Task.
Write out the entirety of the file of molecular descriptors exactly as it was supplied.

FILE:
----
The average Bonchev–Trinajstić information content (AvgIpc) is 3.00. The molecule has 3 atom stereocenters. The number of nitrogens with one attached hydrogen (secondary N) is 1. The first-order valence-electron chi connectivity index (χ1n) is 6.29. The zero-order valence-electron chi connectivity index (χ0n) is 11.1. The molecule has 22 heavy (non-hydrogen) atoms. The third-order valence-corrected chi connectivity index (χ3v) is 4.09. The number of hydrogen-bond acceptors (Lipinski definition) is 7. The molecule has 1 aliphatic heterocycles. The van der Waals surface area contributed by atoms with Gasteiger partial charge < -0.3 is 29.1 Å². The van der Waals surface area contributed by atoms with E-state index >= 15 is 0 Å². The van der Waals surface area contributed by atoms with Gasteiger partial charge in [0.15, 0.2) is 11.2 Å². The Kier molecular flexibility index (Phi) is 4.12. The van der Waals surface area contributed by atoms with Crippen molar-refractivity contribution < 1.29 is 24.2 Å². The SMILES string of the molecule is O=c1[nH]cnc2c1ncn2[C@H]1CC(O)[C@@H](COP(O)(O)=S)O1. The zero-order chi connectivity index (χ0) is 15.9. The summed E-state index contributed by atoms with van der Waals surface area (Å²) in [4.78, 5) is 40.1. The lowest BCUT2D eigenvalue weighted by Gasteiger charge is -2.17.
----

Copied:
The average Bonchev–Trinajstić information content (AvgIpc) is 3.00. The molecule has 3 atom stereocenters. The number of nitrogens with one attached hydrogen (secondary N) is 1. The first-order valence-electron chi connectivity index (χ1n) is 6.29. The zero-order valence-electron chi connectivity index (χ0n) is 11.1. The molecule has 22 heavy (non-hydrogen) atoms. The third-order valence-corrected chi connectivity index (χ3v) is 4.09. The number of hydrogen-bond acceptors (Lipinski definition) is 7. The molecule has 1 aliphatic heterocycles. The van der Waals surface area contributed by atoms with Gasteiger partial charge < -0.3 is 29.1 Å². The van der Waals surface area contributed by atoms with E-state index >= 15 is 0 Å². The van der Waals surface area contributed by atoms with Gasteiger partial charge in [0.15, 0.2) is 11.2 Å². The Kier molecular flexibility index (Phi) is 4.12. The van der Waals surface area contributed by atoms with Crippen molar-refractivity contribution < 1.29 is 24.2 Å². The SMILES string of the molecule is O=c1[nH]cnc2c1ncn2[C@H]1CC(O)[C@@H](COP(O)(O)=S)O1. The zero-order chi connectivity index (χ0) is 15.9. The summed E-state index contributed by atoms with van der Waals surface area (Å²) in [4.78, 5) is 40.1. The lowest BCUT2D eigenvalue weighted by Gasteiger charge is -2.17.